In summer 2018 Audi (part of Volkswagen) signed a Memorandum of Understanding (MoU) with Ericsson to explore the use of 5G in its factories. The first trial would involve using 5G to control two wirelessly controlled production robots. Audi believes 5G will enable it to connect manufacturing robots and other devices more quickly and securely than its existing networks, and create a more flexible and agile production environment. It currently uses Wi-Fi for its main wireless technology and Ethernet for most connections to robots, but Wi-Fi struggles when robots need to move quickly or stream data in real time, and the fixed connections means the robots’ movements are limited. However, a full 5G private network won’t come any time soon – the timeframe envisages 5G being deployed in production facilities at its German HQ within a few years, before being rolled out to other group factories. In March 2019 Audi and Ericsson demonstrated human-robot interaction in real time.
What is claimed will be the world’s first 5G mobile network in a vehicle assembly factory
was announced by Mercedes-Benz Cars (part of Daimler) in summer 2019. Ericsson and Telefonica Germany are installing a private 5G network
at the company’s new “Factory 56” in Germany, which will then be operated by the manufacturer. All production systems and machines will be wirelessly and intelligently linked with a central 5G hub and ‘several’ 5G small-cell indoor antennas.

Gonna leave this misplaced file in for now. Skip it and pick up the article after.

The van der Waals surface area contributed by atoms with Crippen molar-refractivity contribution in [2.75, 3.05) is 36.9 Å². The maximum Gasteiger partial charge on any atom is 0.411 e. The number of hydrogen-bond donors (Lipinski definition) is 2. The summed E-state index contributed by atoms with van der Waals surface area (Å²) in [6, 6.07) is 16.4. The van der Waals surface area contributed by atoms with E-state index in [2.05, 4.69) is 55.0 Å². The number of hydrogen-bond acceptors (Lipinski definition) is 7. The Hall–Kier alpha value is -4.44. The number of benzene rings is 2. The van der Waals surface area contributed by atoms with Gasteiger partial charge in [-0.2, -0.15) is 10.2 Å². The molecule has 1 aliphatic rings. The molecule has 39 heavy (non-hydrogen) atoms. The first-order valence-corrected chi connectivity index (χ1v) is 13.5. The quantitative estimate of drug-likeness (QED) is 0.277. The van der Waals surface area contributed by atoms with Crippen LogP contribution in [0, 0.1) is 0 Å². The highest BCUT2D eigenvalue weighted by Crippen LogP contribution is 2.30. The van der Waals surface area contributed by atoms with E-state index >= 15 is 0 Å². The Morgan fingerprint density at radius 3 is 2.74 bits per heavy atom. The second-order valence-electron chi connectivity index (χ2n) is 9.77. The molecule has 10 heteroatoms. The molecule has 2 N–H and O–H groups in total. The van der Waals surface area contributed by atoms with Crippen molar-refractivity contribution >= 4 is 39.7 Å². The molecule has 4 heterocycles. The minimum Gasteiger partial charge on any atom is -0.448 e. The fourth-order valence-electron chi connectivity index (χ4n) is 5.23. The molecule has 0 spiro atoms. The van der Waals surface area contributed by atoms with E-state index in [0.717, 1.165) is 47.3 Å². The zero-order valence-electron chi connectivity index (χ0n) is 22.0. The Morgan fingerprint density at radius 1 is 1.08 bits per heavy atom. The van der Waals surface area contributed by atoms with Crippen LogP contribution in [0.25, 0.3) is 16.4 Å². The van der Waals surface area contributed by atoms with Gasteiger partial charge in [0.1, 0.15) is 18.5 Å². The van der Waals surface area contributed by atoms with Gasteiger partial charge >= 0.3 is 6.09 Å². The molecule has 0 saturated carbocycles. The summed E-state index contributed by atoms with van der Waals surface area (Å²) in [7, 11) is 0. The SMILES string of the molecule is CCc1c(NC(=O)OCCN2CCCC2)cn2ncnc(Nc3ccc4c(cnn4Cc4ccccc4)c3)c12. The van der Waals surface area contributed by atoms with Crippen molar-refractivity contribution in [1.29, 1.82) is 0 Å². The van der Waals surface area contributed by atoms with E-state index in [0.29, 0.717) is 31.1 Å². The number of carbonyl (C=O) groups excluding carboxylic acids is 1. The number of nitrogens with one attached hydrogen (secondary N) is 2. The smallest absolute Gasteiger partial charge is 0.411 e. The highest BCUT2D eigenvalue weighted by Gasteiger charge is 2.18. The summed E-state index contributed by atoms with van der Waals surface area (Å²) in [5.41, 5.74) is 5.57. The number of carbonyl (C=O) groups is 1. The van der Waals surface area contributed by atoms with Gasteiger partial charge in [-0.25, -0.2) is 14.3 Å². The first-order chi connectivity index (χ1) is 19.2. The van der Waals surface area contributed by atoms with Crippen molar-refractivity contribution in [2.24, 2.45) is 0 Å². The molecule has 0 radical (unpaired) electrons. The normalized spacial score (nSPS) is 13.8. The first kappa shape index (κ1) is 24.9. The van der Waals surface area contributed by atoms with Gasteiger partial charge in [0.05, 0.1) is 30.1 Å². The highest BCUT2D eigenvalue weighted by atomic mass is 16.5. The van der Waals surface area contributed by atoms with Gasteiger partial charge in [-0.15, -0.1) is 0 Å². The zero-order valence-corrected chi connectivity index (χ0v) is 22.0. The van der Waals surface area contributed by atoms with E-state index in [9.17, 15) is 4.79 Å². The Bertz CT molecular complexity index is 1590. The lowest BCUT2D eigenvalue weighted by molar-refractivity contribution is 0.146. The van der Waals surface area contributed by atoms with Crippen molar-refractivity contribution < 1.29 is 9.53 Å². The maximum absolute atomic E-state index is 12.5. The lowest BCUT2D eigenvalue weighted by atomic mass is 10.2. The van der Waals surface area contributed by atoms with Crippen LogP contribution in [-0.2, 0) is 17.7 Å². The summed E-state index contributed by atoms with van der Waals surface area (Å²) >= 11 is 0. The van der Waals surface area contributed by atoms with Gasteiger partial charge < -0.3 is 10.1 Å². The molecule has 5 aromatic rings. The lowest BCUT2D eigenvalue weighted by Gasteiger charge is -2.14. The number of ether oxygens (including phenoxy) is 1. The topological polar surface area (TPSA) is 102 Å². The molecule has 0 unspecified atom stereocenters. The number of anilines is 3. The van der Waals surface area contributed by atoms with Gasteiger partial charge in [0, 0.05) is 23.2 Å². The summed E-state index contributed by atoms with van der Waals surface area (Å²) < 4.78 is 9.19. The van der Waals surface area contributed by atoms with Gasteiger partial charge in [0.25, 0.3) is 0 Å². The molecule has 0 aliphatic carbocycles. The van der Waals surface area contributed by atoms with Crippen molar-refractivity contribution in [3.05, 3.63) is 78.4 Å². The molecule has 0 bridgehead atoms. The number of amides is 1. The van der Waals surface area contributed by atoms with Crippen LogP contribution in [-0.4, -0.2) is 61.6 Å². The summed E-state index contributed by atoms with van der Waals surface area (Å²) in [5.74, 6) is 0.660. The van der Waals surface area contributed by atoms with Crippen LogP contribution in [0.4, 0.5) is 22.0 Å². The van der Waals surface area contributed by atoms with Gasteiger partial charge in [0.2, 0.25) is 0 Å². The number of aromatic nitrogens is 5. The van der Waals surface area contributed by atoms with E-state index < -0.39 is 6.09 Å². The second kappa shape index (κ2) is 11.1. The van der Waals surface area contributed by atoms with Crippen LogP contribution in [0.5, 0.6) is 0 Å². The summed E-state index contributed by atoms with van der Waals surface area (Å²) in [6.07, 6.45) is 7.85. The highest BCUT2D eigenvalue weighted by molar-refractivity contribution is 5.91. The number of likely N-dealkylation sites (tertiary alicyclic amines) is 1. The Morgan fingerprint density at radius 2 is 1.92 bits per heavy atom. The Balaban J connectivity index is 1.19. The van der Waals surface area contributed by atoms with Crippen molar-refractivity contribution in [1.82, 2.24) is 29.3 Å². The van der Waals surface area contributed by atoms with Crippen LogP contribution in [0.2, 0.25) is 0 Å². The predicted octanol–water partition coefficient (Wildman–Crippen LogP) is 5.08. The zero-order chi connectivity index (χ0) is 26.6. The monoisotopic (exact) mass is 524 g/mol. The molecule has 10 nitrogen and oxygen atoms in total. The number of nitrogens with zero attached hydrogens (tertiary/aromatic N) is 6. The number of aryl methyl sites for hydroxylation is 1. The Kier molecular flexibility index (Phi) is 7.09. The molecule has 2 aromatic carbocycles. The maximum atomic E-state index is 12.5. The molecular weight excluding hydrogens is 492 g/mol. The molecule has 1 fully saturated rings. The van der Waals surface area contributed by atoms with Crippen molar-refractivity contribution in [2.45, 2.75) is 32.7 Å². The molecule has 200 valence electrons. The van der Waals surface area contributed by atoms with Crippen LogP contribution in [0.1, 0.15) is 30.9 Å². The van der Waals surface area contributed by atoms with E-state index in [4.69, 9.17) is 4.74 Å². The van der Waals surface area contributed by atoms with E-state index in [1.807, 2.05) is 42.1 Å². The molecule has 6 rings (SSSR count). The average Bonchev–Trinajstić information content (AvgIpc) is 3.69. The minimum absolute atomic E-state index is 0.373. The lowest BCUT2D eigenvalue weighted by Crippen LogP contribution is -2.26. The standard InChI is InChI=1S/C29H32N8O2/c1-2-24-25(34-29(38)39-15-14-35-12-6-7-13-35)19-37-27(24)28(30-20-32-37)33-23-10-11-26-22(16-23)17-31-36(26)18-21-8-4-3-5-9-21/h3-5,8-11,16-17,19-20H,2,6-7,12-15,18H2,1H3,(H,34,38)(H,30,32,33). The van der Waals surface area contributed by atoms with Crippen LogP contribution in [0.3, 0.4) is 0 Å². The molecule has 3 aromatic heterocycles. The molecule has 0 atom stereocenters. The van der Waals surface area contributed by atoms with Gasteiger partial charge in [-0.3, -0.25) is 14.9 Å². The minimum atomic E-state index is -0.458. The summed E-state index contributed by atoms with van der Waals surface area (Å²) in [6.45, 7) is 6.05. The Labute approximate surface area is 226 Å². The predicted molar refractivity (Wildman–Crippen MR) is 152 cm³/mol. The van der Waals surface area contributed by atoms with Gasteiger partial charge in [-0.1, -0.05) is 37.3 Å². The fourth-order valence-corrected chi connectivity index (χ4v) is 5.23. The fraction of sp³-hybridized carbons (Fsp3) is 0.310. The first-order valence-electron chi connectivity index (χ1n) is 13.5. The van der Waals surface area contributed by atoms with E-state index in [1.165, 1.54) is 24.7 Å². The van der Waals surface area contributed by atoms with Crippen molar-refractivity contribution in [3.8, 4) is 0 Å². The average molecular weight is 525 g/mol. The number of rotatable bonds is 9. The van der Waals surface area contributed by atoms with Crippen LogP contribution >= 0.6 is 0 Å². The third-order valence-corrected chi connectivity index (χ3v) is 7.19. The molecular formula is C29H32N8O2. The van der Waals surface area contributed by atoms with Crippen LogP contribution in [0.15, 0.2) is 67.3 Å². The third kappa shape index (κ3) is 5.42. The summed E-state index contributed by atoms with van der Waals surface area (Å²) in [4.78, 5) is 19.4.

Also in Germany and in the automotive sector, in November 2019 Qualcomm and Siemens announced a 5G private network proof of concept (PoC) project at the Siemens Automotive Test Center. They claim to have demonstrated the first private 5G standalone network in a real industrial environment using the 3.7-3.8GHz band, and will use the network to test and evaluate current industrial technologies (such as the OPC UA machine to machine communication protocol for industrial automation or the Profinet technical standard for data communication over Industrial Ethernet) with 5G.
While IIoT dominates early testing, it is not the only use case receiving attention. Ericsson is laying the foundations for a 5G private network for United Nations peacekeeping missions. In October 2018 it was awarded a contract to provide 4G LTE mission critical networks for the missions, the first of which went live in 2019. Ericsson agreed to supply its 5G-ready radio systems to support these remote operations. In April 2019, SK Telecom agreed to install a private 5G network at the Korea Military Academy campus in Seoul, that will support the use of VR and AR technology in its training and other applications using IoT, artificial intelligence (AI), cloud and big data technologies.
The opening up of shared spectrum licences is paving the way for commercial private 5G networks, but even testing is still at an early stage and real-world deployments are still in their infancy and small in scale. Early adopters are likely to be large organisations with deep pockets and a compelling business case, but there are opportunities for private 5G networks across industry, business, utilities and the public sector.
Take-up may well depend on how quickly public 5G networks are rolled out and where, as an organisation in an area with no public 5G coverage may decide not to wait but to put in its own local network. The security needs of the organisation – and how secure public 5G networks prove to be – will also be key. Despite the progress made in opening up shared spectrum in the UK, deployment may be hampered by mobile operators being unwilling to cede their spectrum for longer than the three year licence period set by Ofcom.